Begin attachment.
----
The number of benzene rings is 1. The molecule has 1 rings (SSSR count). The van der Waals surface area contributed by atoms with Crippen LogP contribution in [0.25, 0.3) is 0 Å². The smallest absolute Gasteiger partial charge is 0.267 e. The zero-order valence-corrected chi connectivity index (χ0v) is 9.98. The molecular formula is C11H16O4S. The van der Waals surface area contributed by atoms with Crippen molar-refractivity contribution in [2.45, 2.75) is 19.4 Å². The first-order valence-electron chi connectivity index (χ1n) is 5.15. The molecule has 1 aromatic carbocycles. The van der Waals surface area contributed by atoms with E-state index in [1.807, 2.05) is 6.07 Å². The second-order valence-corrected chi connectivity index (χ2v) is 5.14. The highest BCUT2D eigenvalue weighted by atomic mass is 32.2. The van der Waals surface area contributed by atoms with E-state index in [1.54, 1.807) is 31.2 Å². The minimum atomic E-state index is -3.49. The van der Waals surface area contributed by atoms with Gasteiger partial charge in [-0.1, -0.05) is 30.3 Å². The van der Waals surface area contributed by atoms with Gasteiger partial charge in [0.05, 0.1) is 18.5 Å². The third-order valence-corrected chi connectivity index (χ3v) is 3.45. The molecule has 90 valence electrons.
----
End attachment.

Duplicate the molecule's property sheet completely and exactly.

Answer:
The number of benzene rings is 1. The molecule has 1 rings (SSSR count). The van der Waals surface area contributed by atoms with Crippen LogP contribution in [0.25, 0.3) is 0 Å². The smallest absolute Gasteiger partial charge is 0.267 e. The zero-order valence-corrected chi connectivity index (χ0v) is 9.98. The molecular formula is C11H16O4S. The van der Waals surface area contributed by atoms with Crippen molar-refractivity contribution in [2.45, 2.75) is 19.4 Å². The first-order valence-electron chi connectivity index (χ1n) is 5.15. The molecule has 1 aromatic carbocycles. The van der Waals surface area contributed by atoms with E-state index in [1.807, 2.05) is 6.07 Å². The second-order valence-corrected chi connectivity index (χ2v) is 5.14. The highest BCUT2D eigenvalue weighted by atomic mass is 32.2. The van der Waals surface area contributed by atoms with E-state index in [1.54, 1.807) is 31.2 Å². The minimum atomic E-state index is -3.49. The van der Waals surface area contributed by atoms with Gasteiger partial charge in [-0.1, -0.05) is 30.3 Å². The van der Waals surface area contributed by atoms with Gasteiger partial charge in [0.05, 0.1) is 18.5 Å². The third-order valence-corrected chi connectivity index (χ3v) is 3.45. The molecule has 90 valence electrons.